“Another major driver in the growth in business apps is that since the pandemic companies worldwide have seen a significant change in their operating conditions, often resulting in a reduction in revenue and activity, which has forced to them reassess their current business models.
“Some are creating business apps to stay ahead of the curve and to support their future growth, so we have seen increased demand from businesses looking to build apps. We have also seen progressive organisations using this quieter business period to engage existing staff, who are working from home to focus on app development. Using low code development tools and their home computers, they have been able to build sophisticated, full function, business apps for their company.”
Is ‘app fatigue’ still a major challenge for all businesses using the app channel?
“App fatigue can be a challenge for business using the app channel, as increasingly, consumers feel inundated by different companies asking them to download their apps or they are fed up of receiving constant updates, notifications and messages from the apps they have downloaded and simply delete them.
“However, despite this, app usage is increasing at a phenomenal rate. Consumers today expect to interact with companies using an app and if businesses do not offer one it can put them at a disadvantage, and they risk losing business to a competitor. Having an app with the company’s logo available immediately on a customer’s mobile device can make it the ‘go to’ place to do business, rather than giving customers the option of using another web site. Apps can also be configured to provide a more personalised service for different types of customers. Another benefit is that an app can be set up to still work when there is poor or no internet connection, which provides better customer service. An app provides capabilities far beyond that of a website and offer customers a better level of service.
“But it is so important for companies to create apps that are truly useful to avoid app fatigue. Good apps will enable people and incorporate features such as Chat Bots to improve the customer experience. We offer our customers extended support throughout the development process, from the initial app design, right through to the deployment of the app. An important part of this is the app review which not only ensures the design works, but that the app is optimised for different devices and screen types and tested to ensure they are and easy to use and engaging. If this isn’t the case, then customers are likely to switch off.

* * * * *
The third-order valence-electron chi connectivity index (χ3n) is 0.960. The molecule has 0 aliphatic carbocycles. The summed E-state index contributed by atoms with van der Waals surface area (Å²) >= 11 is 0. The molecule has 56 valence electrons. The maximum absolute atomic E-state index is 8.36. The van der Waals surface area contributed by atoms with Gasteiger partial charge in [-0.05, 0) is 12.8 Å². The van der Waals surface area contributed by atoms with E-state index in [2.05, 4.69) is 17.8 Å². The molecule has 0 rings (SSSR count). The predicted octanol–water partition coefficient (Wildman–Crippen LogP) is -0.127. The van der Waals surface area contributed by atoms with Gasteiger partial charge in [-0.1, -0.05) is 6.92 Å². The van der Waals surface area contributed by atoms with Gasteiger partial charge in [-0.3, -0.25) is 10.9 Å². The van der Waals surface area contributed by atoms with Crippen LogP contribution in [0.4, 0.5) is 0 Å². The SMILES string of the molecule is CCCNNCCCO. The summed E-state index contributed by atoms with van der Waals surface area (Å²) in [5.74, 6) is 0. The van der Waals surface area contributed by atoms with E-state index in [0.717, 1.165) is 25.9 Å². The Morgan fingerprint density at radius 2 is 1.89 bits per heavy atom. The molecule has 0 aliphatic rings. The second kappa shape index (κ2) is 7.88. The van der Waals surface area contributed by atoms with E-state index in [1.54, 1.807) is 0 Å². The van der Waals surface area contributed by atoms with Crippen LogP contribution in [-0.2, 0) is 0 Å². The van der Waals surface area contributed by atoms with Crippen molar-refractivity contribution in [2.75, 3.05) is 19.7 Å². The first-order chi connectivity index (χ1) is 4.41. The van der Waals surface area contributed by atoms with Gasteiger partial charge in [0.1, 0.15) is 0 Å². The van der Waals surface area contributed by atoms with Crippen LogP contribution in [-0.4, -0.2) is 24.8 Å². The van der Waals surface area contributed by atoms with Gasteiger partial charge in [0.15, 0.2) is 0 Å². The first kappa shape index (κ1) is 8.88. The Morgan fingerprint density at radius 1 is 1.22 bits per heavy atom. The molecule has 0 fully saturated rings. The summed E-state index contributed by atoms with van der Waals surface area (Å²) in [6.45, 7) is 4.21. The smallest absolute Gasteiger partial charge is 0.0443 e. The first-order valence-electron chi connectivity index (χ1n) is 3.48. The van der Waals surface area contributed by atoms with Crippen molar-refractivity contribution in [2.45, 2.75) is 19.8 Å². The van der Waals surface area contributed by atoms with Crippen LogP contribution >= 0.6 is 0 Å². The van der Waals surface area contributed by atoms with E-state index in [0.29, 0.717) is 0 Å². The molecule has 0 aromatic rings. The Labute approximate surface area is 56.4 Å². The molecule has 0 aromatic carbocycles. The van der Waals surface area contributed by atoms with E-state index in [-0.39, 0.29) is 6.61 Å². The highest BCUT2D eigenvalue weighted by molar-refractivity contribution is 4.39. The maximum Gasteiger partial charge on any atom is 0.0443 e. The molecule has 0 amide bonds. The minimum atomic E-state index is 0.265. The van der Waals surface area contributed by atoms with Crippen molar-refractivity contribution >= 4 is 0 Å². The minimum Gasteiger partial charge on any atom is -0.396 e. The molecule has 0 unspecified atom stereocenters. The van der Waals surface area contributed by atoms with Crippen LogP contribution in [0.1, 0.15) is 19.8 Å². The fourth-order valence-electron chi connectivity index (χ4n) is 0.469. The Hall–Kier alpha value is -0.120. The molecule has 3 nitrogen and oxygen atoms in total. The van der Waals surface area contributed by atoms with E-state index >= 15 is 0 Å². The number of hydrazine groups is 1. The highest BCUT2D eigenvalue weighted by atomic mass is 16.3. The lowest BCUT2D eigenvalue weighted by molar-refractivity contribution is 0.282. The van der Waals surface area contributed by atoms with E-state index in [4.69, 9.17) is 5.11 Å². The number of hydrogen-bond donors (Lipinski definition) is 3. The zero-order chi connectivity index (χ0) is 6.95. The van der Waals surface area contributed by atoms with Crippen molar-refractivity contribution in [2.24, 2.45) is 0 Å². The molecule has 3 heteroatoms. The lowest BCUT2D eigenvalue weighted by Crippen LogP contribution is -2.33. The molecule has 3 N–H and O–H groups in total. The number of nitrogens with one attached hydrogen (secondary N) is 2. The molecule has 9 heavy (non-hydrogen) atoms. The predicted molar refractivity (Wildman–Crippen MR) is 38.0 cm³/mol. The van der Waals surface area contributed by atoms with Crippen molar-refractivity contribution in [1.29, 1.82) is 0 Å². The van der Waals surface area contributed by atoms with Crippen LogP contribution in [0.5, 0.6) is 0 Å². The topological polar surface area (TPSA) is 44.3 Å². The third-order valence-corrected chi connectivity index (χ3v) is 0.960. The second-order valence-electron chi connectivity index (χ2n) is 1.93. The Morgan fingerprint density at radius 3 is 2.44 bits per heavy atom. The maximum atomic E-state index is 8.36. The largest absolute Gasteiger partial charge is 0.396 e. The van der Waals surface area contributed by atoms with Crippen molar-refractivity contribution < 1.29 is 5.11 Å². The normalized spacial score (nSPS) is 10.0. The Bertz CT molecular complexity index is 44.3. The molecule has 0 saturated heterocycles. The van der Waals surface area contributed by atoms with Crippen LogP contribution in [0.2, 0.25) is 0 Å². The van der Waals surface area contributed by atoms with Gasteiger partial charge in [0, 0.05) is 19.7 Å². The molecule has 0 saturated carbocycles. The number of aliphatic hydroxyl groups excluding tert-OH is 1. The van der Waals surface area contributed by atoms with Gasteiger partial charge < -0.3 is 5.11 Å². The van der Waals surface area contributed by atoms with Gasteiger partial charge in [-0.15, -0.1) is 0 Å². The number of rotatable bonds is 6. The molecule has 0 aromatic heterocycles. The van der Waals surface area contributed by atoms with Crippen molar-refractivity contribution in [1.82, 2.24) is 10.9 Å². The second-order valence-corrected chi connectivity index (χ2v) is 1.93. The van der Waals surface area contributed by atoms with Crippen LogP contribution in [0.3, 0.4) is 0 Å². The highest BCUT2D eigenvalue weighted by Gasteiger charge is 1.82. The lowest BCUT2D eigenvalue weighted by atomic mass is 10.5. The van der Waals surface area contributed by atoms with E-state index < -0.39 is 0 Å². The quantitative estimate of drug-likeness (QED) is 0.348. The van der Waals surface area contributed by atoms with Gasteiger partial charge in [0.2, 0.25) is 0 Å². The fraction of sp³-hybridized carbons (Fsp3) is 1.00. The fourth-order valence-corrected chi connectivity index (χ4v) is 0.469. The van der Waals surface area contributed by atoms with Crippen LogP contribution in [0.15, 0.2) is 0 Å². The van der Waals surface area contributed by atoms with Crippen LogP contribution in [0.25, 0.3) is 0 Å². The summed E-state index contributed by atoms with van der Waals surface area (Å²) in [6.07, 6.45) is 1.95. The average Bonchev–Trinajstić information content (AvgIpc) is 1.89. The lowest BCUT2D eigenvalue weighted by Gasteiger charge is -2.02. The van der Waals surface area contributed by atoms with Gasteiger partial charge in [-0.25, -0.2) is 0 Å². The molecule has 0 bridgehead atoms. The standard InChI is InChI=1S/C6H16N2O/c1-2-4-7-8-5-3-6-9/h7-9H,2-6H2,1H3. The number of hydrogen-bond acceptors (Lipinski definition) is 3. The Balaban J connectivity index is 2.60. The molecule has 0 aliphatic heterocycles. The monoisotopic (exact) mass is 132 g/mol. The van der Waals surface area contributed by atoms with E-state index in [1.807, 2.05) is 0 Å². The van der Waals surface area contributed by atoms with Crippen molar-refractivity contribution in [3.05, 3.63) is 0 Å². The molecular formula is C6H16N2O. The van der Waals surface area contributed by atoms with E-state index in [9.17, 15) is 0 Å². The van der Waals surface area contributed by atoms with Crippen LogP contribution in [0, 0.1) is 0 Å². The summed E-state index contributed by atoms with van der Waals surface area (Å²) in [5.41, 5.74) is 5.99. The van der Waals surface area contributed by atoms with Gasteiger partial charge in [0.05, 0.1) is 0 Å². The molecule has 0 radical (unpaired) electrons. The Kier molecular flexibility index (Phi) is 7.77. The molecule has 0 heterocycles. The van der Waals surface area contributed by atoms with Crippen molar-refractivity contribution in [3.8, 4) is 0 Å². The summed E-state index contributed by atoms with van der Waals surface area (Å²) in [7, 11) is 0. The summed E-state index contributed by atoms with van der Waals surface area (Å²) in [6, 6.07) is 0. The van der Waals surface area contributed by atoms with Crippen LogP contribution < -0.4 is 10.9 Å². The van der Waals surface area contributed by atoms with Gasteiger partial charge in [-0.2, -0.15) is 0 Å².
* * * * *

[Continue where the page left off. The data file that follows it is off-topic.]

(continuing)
Where do we currently stand with the native or web app debate?
“Native apps and web apps are useful tools for users and both types of can work well for companies depending on what they need from their app and how sophisticated their app development capabilities are. Many companies developing apps for the first time will be unsure that what they need is going to work for them in the future and this is why selecting the right low code platform that is completely flexible is so important.
“For example, many companies start with a simple web app and then later, develop a hybrid or fully native app. One of the advantage of using a low code app development tool like Evoke is the fact it is completely flexible and allows companies to easily create web, hybrid and native apps or even start with a web app and then later convert this into a hybrid or native app, simply be regenerating the app from exactly the same design base.”
What does the future of the app look like?
The future for apps looks very bright. Analysts are predicting a huge growth in app usage, and with key technologies such as AI (Artificial Intelligence) and AV (Audio Visual) being integrated into apps will become smarter, more personalised and tailored to individual needs, increasing their value and use. The growth of the Internet of Things will not only drive the growth in smart home development apps, but it is clear that many industries from healthcare to manufacturing are increasingly developing apps.
“We are seeing an increase in businesses creating apps to streamline and improve their internal processes, to automate different functions and improve how they trade and interact with their customers. As companies start to recover from this pandemic, they will be looking for new ways to reduce costs and improve efficiencies and many will turn to low code app development tools to create apps more easily and cost effectively.
Building your app future
The business of apps has continued to evolve over the past decade. Apps have become a ubiquitous component of the commercial landscape. All enterprises – no matter their size – have to navigate the app environment. Seen through the lens of Covid-19, apps have become an even more essential component of a business's communications and, how every company now sells its goods or services.
Says Sudarshan Dharmapuri, SVP Products, at IMImobile: "Although apps still have an important role to play, businesses are also now exploring using new communication channels to engage with their customers such as WhatsApp, RCS and Facebook Messenger. Customer convenience is key, and activities such as rescheduling parcel deliveries and booking engineer appointments can be carried out without leaving the messaging application. Ultimately, it's all about understanding the customer context; brands just need to ensure they are communicating via the right channel, at the right time, to the right person.”
All businesses should have a clearly defined app development roadmap. As commerce has changed thanks to the pandemic, reaching customers and commercial clients via mobile channels, is today, more critical than it has ever been.